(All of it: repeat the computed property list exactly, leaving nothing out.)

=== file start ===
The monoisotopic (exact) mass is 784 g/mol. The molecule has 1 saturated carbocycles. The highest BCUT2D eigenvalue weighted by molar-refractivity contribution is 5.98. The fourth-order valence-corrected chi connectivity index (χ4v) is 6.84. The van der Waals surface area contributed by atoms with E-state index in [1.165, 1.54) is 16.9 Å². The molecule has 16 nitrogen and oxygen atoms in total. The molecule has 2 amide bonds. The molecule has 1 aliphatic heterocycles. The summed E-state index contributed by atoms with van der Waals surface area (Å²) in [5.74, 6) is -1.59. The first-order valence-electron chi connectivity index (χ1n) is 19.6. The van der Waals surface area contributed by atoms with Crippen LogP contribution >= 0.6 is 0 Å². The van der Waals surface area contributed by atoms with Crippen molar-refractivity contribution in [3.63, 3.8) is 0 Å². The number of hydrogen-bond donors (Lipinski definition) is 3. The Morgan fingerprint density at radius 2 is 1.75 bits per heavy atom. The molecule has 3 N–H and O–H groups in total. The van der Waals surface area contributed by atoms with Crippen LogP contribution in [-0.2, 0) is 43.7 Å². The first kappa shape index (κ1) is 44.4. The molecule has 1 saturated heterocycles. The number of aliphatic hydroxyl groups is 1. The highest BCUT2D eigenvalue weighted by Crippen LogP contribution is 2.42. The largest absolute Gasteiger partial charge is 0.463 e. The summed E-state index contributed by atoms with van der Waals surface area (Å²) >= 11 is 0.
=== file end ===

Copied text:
The monoisotopic (exact) mass is 784 g/mol. The molecule has 1 saturated carbocycles. The highest BCUT2D eigenvalue weighted by molar-refractivity contribution is 5.98. The fourth-order valence-corrected chi connectivity index (χ4v) is 6.84. The van der Waals surface area contributed by atoms with E-state index in [1.165, 1.54) is 16.9 Å². The molecule has 16 nitrogen and oxygen atoms in total. The molecule has 2 amide bonds. The molecule has 1 aliphatic heterocycles. The summed E-state index contributed by atoms with van der Waals surface area (Å²) in [5.74, 6) is -1.59. The first-order valence-electron chi connectivity index (χ1n) is 19.6. The van der Waals surface area contributed by atoms with Crippen LogP contribution >= 0.6 is 0 Å². The van der Waals surface area contributed by atoms with Crippen molar-refractivity contribution in [3.63, 3.8) is 0 Å². The number of hydrogen-bond donors (Lipinski definition) is 3. The Morgan fingerprint density at radius 2 is 1.75 bits per heavy atom. The molecule has 3 N–H and O–H groups in total. The van der Waals surface area contributed by atoms with Crippen LogP contribution in [-0.2, 0) is 43.7 Å². The first kappa shape index (κ1) is 44.4. The molecule has 1 saturated heterocycles. The number of aliphatic hydroxyl groups is 1. The highest BCUT2D eigenvalue weighted by Crippen LogP contribution is 2.42. The largest absolute Gasteiger partial charge is 0.463 e. The summed E-state index contributed by atoms with van der Waals surface area (Å²) >= 11 is 0.